Would you believe that after nearly three weeks without childcare and a very busy trip to D.C. during which Mr. Magpie and I averaged four or five hours of sleep per night and weathered a particularly turbulent period of the terrible twos that involved more than a handful of tears on my part on Mr. Magpie’s shoulder (“what am I doing wrong?!”) —
The minute I sent my nearly-three-year-old daughter to school this week, I missed her?
Missed her sing-song; her silliness; the cheshire cat grin that accompanies her saying the word “poop”; her laying on her belly in her bedroom playing with her Maileg mice for stretches of twenty or thirty minutes, reenacting conversations she and I have shared (“no, it’s bedtime now, we put on our jammies and it’s dark outside and we sleep”); the cornsilk of her hair; the uncoordinated writhing she classifies as “dancing”; the way she clings to me after she wakes from a bad dream, crying “mama, mama, mama!” into the dark; the fact that she still prefers a specific “Rocketship” sippy cup to her “big girl” cups and will demand it, adamantly, at mealtime; how she asks “what’s going on?”, all peering eyes and furrowed brows; her irritating but endearing habit of shutting the door to micro’s nursery when I am putting him to sleep (I prefer it open so I can keep my ear out for her; she prefers it closed “because he’s sleeping”); the somber seriousness with which she engages in conversations that intrigue her, eyes wide as saucers, fork poised above her plate as she is too distracted to engage in the pedantry of eating when learning about, say, why it snows in winter; the persistent “but why?” on the tip of her tongue; the way she told me, the other night, when I went into her room after hearing her insistent “mama? mama? mama?” just after I’d put her down to sleep: “I missed you.”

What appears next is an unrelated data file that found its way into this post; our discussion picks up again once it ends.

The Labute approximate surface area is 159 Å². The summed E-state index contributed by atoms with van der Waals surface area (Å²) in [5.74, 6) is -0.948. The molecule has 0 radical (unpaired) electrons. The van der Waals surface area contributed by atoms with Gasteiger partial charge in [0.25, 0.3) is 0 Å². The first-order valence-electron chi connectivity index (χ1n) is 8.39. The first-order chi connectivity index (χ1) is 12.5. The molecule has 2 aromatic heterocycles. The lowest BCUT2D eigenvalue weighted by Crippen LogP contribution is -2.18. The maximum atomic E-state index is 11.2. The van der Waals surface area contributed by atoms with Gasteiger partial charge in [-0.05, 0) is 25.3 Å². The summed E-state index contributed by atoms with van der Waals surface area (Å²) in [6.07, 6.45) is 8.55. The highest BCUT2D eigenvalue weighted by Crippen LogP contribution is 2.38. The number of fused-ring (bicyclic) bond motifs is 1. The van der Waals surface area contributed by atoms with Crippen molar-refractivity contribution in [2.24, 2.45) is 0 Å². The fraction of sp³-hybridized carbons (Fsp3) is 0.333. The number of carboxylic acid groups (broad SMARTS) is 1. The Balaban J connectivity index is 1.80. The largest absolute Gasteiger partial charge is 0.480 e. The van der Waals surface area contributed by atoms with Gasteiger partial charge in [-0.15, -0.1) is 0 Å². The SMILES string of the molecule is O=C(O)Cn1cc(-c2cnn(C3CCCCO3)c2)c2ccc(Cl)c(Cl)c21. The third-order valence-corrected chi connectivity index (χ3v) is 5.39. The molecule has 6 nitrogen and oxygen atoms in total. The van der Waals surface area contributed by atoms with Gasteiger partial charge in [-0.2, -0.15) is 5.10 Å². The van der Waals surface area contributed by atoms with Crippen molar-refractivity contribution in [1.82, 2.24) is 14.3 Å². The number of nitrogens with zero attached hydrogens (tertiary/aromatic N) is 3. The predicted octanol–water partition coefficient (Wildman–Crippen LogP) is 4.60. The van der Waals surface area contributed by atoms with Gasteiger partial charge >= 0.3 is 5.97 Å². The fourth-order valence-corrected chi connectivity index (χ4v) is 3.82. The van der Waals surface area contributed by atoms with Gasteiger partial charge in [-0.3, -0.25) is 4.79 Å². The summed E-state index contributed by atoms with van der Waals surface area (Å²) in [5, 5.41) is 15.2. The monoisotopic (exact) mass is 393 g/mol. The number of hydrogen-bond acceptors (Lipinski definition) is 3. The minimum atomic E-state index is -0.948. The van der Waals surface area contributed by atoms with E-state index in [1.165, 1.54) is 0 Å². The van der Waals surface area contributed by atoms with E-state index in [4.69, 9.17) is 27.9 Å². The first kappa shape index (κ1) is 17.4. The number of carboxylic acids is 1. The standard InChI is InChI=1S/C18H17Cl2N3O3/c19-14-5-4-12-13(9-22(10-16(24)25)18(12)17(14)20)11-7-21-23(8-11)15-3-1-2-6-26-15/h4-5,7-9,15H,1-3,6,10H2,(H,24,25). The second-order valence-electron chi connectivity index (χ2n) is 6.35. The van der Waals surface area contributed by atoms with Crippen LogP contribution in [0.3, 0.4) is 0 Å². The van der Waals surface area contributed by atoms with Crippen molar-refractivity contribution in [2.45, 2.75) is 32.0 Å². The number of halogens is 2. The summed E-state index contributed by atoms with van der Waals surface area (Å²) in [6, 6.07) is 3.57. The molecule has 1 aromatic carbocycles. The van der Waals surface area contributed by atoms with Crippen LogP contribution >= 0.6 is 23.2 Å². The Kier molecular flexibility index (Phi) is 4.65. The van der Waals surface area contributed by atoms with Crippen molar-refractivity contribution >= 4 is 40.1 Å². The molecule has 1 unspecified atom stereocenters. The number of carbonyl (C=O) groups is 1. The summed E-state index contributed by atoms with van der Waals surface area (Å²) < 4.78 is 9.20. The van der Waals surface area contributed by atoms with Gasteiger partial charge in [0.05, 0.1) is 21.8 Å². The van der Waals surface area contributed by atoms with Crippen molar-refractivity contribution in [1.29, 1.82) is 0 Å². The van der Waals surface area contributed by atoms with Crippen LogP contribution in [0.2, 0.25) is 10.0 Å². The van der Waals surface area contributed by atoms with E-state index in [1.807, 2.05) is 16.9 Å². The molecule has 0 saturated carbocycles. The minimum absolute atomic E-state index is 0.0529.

The piquancy of motherhood continues to startle me.
So I was ambushed that morning at 8:03 a.m., after gritting my teeth while chasing her bare buttocks around, wrangling her into clothes and a semi-presentably clean and brushed state, strapping her into her stroller, all the while accommodating imperious and mercurial demands that befit a sovereign or a two-year-old and no one else the world ever (“NOT THOSE SHOES, YOU IDIOT!!!!” and “HOW DARE YOU REMOVE MY MILK CUP WHEN THERE WAS .02 OUNCES OF FLUID LEFT?!?!?!?!? I AND I ALONE WILL LET YOU KNOW WHEN I AM FINISHED!”), when I found myself staring at the door, the echo of her precocious voice disappearing down the elevator shaft.
The house was…quiet. (And need I remind you that I still had a large dog, an active seven-month-old, and the blare of Disney music in my care?)
I’d anticipated — let me be truthful here — relief upon her departure but found instead an ache the size of a toddler in my heart. As I washed her rocket ship sippy cup and ate the remnants of her rye bread toast (peak motherhood), I was so overwhelmed by a surge of motherly devotion that I longed to run to the window to catch one last glimpse of her knit, pom-pommed hat over the edge of her stroller.
Oh, baby, baby, it’s a wild world.
+This is the sippy cup in question.
+I bought one of these memory foam bath mats for our master bathroom and OH MY GOD. It is a dream. A revelation! You must own one. It feels like stepping into a cloud after your shower.
+Just bought micro a pair of these. (Thanks Caitlin for the tip!)
+The incongruous emotions of motherhood.
+I have been looking for a kelly green kitchen rug for awhile. This is the best I’ve found, which I like but am still open to other options. Any thoughts? I have also had good luck with super inexpensive gingham cotton ones found on Amazon…maybe this is a better option. (Love that you can just toss it in the washing machine.)